I mean, some people think a screaming 3-year old child is very stressful. Of all the 9 specialties, the one I would not do is a pediatric dentist.

Dr.  Volker: Join the club. Absolutely.

Howard Farran: I would just give up my license and go home. But, close to that, a lot of us ... I mean, a woman coming in who's 40 and she wants to look like she's 21, and she's got all these pictures and things written down and she wants a cosmetic dentist to redo her tooth. Wow, I'd run. Would you do that case?

Dr.  Volker: I don't see why not ...

Howard Farran: Yeah.

Dr.  Volker: As long as ... You know, there's ... The biggest thing, without fail, about attempting a cosmetic case ... All right, and I don't think there's a person on DT who would disagree, is to manage expectations. 

I've posted several cases where patients have ... And I know we spoke about some of the orthodontic combination cases that I like to do, but I've also posted cases of these, you know, what we like to call insane diastema closures that I did using Dave Clarks's Bioclear Matrix, of which I'm on the faculty so I do have a bit of a prejudice towards it. But when I'm going to start a case, I'm going to say, "Listen, if you're not going to do X, Y, and Z, then you better be prepared to have it look like A, B, and C." You have to manage the patient's expectations. 

How many times have I had patients ask for Julia Roberts' teeth? Or, what was that Hillary Duff, remember when she had those big, very bulky veneers? I had patients who brought in a picture of those, and at first I though, "Are you kidding me?", but you have to manage their expectations. And then if the patient wants those big, bulky veneers, as long as you're within proper function, health, marginal integrity, you know, who are you to define what's pretty?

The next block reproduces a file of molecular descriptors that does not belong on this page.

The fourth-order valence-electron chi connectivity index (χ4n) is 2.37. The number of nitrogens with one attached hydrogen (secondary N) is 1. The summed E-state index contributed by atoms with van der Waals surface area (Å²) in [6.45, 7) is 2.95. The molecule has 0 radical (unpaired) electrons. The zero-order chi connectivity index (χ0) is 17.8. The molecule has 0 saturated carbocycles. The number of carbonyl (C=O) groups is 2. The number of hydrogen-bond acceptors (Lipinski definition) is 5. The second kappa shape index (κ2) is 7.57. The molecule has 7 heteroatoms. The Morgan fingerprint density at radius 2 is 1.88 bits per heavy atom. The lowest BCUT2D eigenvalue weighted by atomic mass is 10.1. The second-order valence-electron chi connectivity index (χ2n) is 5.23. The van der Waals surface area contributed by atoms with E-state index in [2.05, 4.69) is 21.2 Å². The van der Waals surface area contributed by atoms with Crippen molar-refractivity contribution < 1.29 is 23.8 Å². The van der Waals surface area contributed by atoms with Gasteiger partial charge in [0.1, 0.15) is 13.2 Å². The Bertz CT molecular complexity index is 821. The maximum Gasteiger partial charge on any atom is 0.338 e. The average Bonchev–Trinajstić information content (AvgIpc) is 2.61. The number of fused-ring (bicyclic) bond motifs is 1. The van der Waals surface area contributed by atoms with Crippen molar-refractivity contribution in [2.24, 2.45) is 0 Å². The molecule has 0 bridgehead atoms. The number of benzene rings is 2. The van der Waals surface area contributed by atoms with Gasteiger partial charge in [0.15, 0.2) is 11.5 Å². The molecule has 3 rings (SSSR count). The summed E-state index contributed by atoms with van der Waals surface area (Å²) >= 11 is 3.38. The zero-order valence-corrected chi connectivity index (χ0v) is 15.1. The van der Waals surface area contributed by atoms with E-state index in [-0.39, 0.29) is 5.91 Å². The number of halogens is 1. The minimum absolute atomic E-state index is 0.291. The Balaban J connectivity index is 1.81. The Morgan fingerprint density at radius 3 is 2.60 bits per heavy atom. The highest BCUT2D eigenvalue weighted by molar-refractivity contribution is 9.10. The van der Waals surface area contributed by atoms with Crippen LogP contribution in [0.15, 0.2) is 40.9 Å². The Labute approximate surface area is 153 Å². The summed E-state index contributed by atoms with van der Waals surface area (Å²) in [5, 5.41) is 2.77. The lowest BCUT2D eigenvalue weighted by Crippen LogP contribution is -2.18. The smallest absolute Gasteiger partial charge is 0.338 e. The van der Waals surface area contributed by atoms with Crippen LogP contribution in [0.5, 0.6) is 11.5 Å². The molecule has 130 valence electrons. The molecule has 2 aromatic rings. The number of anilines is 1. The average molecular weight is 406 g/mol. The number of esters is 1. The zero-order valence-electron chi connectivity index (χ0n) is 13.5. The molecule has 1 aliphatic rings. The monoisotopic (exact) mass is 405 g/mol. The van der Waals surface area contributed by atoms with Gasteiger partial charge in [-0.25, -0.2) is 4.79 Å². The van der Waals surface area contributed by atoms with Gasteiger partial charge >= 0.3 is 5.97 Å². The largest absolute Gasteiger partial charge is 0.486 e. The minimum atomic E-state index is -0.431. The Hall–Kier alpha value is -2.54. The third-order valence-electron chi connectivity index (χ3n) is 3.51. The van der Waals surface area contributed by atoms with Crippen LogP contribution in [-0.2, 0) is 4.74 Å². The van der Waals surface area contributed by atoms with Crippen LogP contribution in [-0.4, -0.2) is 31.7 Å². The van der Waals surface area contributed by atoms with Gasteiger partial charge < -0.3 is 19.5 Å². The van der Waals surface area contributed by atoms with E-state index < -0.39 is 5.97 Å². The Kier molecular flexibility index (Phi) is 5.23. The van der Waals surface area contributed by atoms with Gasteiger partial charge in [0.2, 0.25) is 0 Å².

Let me give you an example. I'm married. What was wrong with my wife's choice? She had no sense ... So people will think different things are beautiful.

Howard Farran: Yeah.

Dr.  Volker: So that's how I approach that.

Howard Farran: Now that you've mentioned that company that you sit the board[inaudible 00:07:43] there's listeners out there who don't know what you're talking about, so talk about that.

Dr.  Volker: About the?

Howard Farran: The Bioclear.

Dr.  Volker: Oh, right. So it's a matrix system developed by Dr. David Clark and ... 

Howard Farran: Where's he out of?

Dr.  Volker: He's out of Tacoma, Washington. And he has a ... Right in Tacoma, a real nice, very kind of working class area, but he's a bit of a mad genius. I don't know if any of you know him, he has the rock star hair, makes me jealous. He has done a lot of stuff with microscopes. 

So as he started working on the microscopes ...

Howard Farran: Now what's his name?

Dr.  Volker: David Clark.

Howard Farran: David Clark?

Dr.  Volker: Right. And he's again out of Tacoma, Washington and he's the developer of the Bioclear Matrix System. And Basically it's a way to do things like diastema closures, black triangle reduction predictably. And it's a whole system. The thing I like is that he's a guy who's an independent thinker, but a lot of his philosophies came about from working under the microscope. 

So when he was under the microscope, he said, "It's a whole different world." Now I have been using the microscope for awhile, about a year and a half now, and it is almost looking into a science book. It's almost like looking into ... You know when people used to look into the telescopes? You see a whole different world. It's a completely different world there and you'll see some of the top doctors on Dentaltown are using microscopes. And it's really an unfair advantage.